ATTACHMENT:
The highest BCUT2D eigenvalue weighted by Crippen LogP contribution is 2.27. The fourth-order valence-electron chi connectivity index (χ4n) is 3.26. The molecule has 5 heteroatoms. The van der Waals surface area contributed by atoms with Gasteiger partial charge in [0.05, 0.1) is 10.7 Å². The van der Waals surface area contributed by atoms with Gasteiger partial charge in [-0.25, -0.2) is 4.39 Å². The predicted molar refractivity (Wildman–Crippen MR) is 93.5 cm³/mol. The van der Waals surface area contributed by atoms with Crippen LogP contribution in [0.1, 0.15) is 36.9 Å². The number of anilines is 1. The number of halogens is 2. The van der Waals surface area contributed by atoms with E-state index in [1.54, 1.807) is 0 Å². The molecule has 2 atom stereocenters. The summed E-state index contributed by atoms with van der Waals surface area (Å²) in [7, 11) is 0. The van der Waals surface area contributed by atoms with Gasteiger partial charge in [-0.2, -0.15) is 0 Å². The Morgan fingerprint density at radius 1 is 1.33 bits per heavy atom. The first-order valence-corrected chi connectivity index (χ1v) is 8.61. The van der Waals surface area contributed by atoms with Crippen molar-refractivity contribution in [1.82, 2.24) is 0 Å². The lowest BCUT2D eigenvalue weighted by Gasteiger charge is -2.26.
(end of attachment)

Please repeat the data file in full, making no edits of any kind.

The highest BCUT2D eigenvalue weighted by Crippen LogP contribution is 2.27. The fourth-order valence-electron chi connectivity index (χ4n) is 3.26. The molecule has 5 heteroatoms. The van der Waals surface area contributed by atoms with Gasteiger partial charge in [0.05, 0.1) is 10.7 Å². The van der Waals surface area contributed by atoms with Gasteiger partial charge in [-0.25, -0.2) is 4.39 Å². The predicted molar refractivity (Wildman–Crippen MR) is 93.5 cm³/mol. The van der Waals surface area contributed by atoms with Crippen LogP contribution in [0.1, 0.15) is 36.9 Å². The number of anilines is 1. The number of halogens is 2. The van der Waals surface area contributed by atoms with E-state index in [1.54, 1.807) is 0 Å². The molecule has 2 atom stereocenters. The summed E-state index contributed by atoms with van der Waals surface area (Å²) in [7, 11) is 0. The van der Waals surface area contributed by atoms with Gasteiger partial charge in [-0.2, -0.15) is 0 Å². The Morgan fingerprint density at radius 1 is 1.33 bits per heavy atom. The first-order valence-corrected chi connectivity index (χ1v) is 8.61. The van der Waals surface area contributed by atoms with Crippen molar-refractivity contribution in [1.82, 2.24) is 0 Å². The lowest BCUT2D eigenvalue weighted by Gasteiger charge is -2.26.